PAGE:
HomeGuides3D printersCarima’s IMD dental 3D printing solution for same-day digital dentistry workflows

Carima’s IMD dental 3D printing solution for same-day digital dentistry workflows


Carima logo
Carima is Korea’s leading DLP 3D printer manufacturer and has been working with the technology for over 20 years. One of their missions is to democratize digital dentistry forward thanks to turnkey dental 3D printing solutions.
Carima sponsored banner dental resin 3D print examples

What is digital dentistry?

Digital dentistry, which dates back to the early 1970s, is an increasingly modern take on dental procedures and techniques. By using advanced tools such as 3D printers, 3D scanners, or other computer-controlled devices, dentists can obtain better, more efficient results than with traditional methods.

For example, dentists can use an intraoral 3D scanner to digitally scan a patient’s mouth, edit a 3D file accordingly, and then directly 3D print a denture base, artificial teeth, and final restoratives. All of this can happen in a matter of hours versus days or weeks before.

In its infancy, digital dentistry was an emerging technology that was quite far out of reach for most dental practitioners and clinics. Over the years, however, and especially in the last decade, dental 3D printing and scanning have become more and more accessible thanks to lower prices and easier workflows.

There’s also an increasing number of materials available for a diverse range of applications: models and dies, surgical guides, casts, and more. Patients can benefit from faster procedures, dentists can treat more patients, and everyone saves time and money.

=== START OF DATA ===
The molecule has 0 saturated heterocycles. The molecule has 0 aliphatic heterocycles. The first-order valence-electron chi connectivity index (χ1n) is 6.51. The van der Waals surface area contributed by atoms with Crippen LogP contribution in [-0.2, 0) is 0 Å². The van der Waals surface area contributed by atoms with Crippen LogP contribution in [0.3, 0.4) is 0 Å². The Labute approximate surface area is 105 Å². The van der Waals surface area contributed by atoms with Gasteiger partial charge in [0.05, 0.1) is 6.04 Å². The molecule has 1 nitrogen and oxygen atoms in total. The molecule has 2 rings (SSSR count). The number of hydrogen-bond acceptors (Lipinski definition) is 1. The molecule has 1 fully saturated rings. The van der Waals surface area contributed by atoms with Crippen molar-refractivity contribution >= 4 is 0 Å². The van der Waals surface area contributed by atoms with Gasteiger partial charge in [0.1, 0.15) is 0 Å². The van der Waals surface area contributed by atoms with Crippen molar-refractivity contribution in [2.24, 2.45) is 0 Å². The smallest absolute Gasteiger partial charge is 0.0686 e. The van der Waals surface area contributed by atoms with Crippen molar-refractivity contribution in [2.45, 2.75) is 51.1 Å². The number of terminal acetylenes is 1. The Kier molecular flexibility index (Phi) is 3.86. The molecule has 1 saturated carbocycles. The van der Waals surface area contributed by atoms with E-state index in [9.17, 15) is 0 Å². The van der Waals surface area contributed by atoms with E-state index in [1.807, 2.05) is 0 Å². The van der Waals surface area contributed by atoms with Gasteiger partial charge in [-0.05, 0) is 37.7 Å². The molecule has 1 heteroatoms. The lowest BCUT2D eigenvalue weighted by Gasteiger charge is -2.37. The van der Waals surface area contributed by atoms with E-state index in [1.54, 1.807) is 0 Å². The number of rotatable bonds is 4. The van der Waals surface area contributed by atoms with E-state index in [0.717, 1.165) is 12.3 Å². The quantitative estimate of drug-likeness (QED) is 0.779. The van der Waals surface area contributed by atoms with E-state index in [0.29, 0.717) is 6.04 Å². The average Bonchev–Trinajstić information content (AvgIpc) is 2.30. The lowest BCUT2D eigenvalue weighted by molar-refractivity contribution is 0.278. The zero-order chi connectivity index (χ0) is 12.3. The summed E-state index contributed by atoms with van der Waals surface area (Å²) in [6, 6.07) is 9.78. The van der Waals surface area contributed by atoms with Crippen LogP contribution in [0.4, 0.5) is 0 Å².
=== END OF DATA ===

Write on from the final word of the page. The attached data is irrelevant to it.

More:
3D printed dental surgical guide

A 3D printed dental surgical guide.
Source: Carima

Optimizing the dental 3D printing workflow

Carima specializes in manufacturing dental 3D printing solutions, including 3D printers, dental resins, and post-curing hardware. The company holds the record for the most sold dental 3D printer in Korea since 2018.

They offer a practical, same-day digital workflow solution centered around their IMD dental 3D printer and dedicated curing station. As shown in the diagram below, with Carima’s solution, an implant procedure can last just 1 hour, spanning from the 3D scanning process to the actual surgery.

Carima's one-stop digital workflow

Carima’s digital dentistry workflow. In only one stop at the dentist’s, patients can go through all the steps.
Source: Carima

To put this into perspective, we can note that implant procedures took around 90 days before digital dentistry, and 7 days with current commonly available solutions. 3D printing and scanning grinds that timeline down to a simple one-hour visit to the dentist’s office.

Here are a couple of examples of how fast digital dentistry and 3D printing can be:

Carima dentistry examples

On the left: Two models printed in 20 minutes.
To the right: Six casts printed in 28 minutes.
Source: Carima

Of course, resin 3D printing requires two necessary post-processing steps: washing and curing. Washing involves removing excess, un-solidified resin that drips off the printed part. After being thoroughly washed, the part must undergo its final polymerization by being exposed to a UV lamp.